New Test Board
Posted 26 November 2012 - 11:14 PM
So, first up - I have been running a small server, as I am sure many of you are aware. This server was sitting on a very (!!!!) cheap Gigabyte M68MT-S2. That is a Micro-ATX board with very little going for it. The fact that it worked at all for my purpose was surprising enough. My media center also ended up absorbing most of my gaming machine (which I have yet to rebuild... waiting for next gen Intel gear). So I went shopping today, with the wife's blessing ("It had better be CHEAP!")
So now I am the proud (?) owner of the Gigabyte 970A-DS3. Ok - if you guys take nothing else from this entire blob, take this. This board is INSANELY cheap (at least locally). After the whopping $15 rebate, this puppy is $55! Doesn't sound cheap yet? Ok, consider that it uses 100% solid caps, and has USB 3.0, and SATA 6. Still doesn't sound cheap? Add in the CROSSFIRE compatibility, and the dual freaking bios! This is a very, very nice board for the money. As expected though, you get next to NOTHING to go with it. Basic 5.1 audio. No fancy 7.1 stuff, or digital outputs. No Firewire. No box full of cables (apart from a pair of black SATA cables). Only a decent array of USB ports, and a single network jack. Not even a cheap aluminum heatsink for the VRM's!
However, the essentials are all present and accounted for. UEFI? Check. 6 Sata ports? Check. Case fan headers? 3. Front panel USB connections? 3. Solid coils? Check. 4 ram slots? Check.
So for anyone dead set on an AMD based gaming machine, with crossfire, dirt cheap, yes I wholeheartedly suggest going this route.
Now the reason that this ended up here instead of just in the motherboard thread, software.
There are a series of questions that continue to be a problem for some people. The main one I am thinking of is regarding Windows 8 and DVD playback. The question quickly came up, what will happen to those people who want to watch DVDs and built their own machines? The answer, is that even on this dirty cheap board, Power DVD 10 was included. No trial, no limits (well - no BR support, but Windows didn't ever support it). It was included for people to use. Actually, Gigabyte was kind enough to include a considerable amount of software, OC tools, network analysis tools, FireFox (3.6!), and so on.
It is actually nice to see companies step up here, and take the high road.
Posted 26 November 2012 - 11:37 PM
It turns out that the 6770 I picked up some time ago, to solve a different problem, does NOT have a crossfire bridge! WTF
I paid damned good money for that card, and MSI couldn't even be bothered to include the connection for a bridge...
No matter, in an interesting note, the remaining 5770 I have actually works with the 6770 in crossfire through the PCI-E bus! So I do have full crossfire support. Remember to thank the good guys at AMD that actually supported this, even though on the 54xx series and 64xx series were officially supported.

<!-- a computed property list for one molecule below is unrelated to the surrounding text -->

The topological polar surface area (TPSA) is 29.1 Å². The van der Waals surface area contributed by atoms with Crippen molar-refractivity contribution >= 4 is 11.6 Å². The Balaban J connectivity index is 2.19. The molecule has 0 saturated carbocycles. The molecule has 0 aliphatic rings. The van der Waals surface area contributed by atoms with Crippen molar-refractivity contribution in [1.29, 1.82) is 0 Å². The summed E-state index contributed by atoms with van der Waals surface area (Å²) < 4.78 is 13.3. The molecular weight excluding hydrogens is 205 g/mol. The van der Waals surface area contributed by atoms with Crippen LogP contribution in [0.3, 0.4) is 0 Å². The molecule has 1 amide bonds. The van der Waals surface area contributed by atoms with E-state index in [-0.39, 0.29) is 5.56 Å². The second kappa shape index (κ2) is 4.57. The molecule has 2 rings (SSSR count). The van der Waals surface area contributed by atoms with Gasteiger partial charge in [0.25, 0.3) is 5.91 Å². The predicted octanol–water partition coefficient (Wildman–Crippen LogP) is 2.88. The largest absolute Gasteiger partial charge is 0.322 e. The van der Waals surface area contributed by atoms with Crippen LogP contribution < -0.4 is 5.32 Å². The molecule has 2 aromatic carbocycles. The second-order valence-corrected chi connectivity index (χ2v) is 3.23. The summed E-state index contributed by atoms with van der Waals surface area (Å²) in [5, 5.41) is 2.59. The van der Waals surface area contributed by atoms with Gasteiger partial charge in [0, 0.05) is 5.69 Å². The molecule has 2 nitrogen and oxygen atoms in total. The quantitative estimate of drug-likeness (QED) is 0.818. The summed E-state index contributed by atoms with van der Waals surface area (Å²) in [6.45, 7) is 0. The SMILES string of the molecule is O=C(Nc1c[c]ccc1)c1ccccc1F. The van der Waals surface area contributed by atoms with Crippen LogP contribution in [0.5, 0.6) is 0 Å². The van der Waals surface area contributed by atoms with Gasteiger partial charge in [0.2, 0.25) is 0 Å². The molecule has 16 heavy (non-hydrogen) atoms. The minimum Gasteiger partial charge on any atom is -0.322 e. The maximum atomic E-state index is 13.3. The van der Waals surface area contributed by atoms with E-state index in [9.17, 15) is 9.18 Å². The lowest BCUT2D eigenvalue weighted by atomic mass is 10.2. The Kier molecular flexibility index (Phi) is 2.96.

Posted 27 November 2012 - 03:45 AM
Posted 27 November 2012 - 02:35 PM
Snyper you are right about that - most companies don't bother with a refined BIOS in their entry level products, this is quite a surprise to see that Gigabyte has.
Posted 04 April 2013 - 10:44 PM
So first up, the total hardware package.
Board: Gigabyte 970A-DS3 (duh)
CPU: AMD Sempron 145EE
RAM: 2GB (2x1GB) Patriot 25th Anv Spec ed 1333Mhz
Hard drive: Hitachi 320GB drive (some random thing that was laying around...)
Video card: Nvidia 550Ti ( I love re-purposing these parts)
Power: Antec EW 385
CPU Cooling: A very old ThermalTake Blue Orb. (bought this when I built my AMD 4200+ Socket 939).
Now, the fun part. I decided to OC this puppy and see what I could get out of it. To be honest, this board and that chip are impressive in ways that shouldn't even make sense.
This is the chip I could never manage to unlock correctly. I tried several times, across different boards, and it was always unstable.
Not on this puppy.
Both cores are 100% stable. So stable, in fact, that I decided to try and push the limits. What I found, I think, are the limits of the board and cooling. Not the chip.
Currently, the CPU is running along at a happy 4102Mhz on a 293Mhz bus! Yes, that is 1400Mhz over stock! That is better than 50% OC on top of the dual core unlock! On top of this, I currently have that 1333Mhz ram running at 1563Mhz 10-9-9-30 timings. I did have that ram up to 1620, but the CPU itself wasn't able to keep cool enough (and thus stable enough) at those speeds. The blue orb itself has been around my place for quite some time, and seen a fair number of rigs. It is a capable cooler, but nothing like the V8 or 10X Flex. Truthfully, with a bit better cooling, this CPU could easily remain stable to the boards limits.
Speaking of board limits, it would appear that I am actually not far from them. With the ram and HT links cut back some more, I could get the system to POST all the way up to 310Mhz. Anything beyond that was a failure. I don't think this was a fault of the CPU, just the edge of what the board is willing to do. It is also more than likely the reason I was seeing instability increase drastically the closer I got to 300Mhz.
Now, three important notes for anyone getting one of these to OC on.
1. There are MULTIPLE bus speed holes in this board! I know for a fact, I identified 2 in this board. I honestly thought I would never get past the 220Mhz range, until I skipped it and went straight to 240Mhz. I found another hole a short time later. Don't give up hope.
2. This board will auto-recover from MOST OC failures. Not all. However, if it doesn't recover, just shut off power, wait 15~20 seconds, and power it back on. It will recover eventually.
3. I added my own cooling for the VRM's. I don't need anything exploding. If you are going to OC, I would suggest you do the same!
So once again, I find myself extremely impressed with this board. Even more impressed with how far a Sempron can be pushed!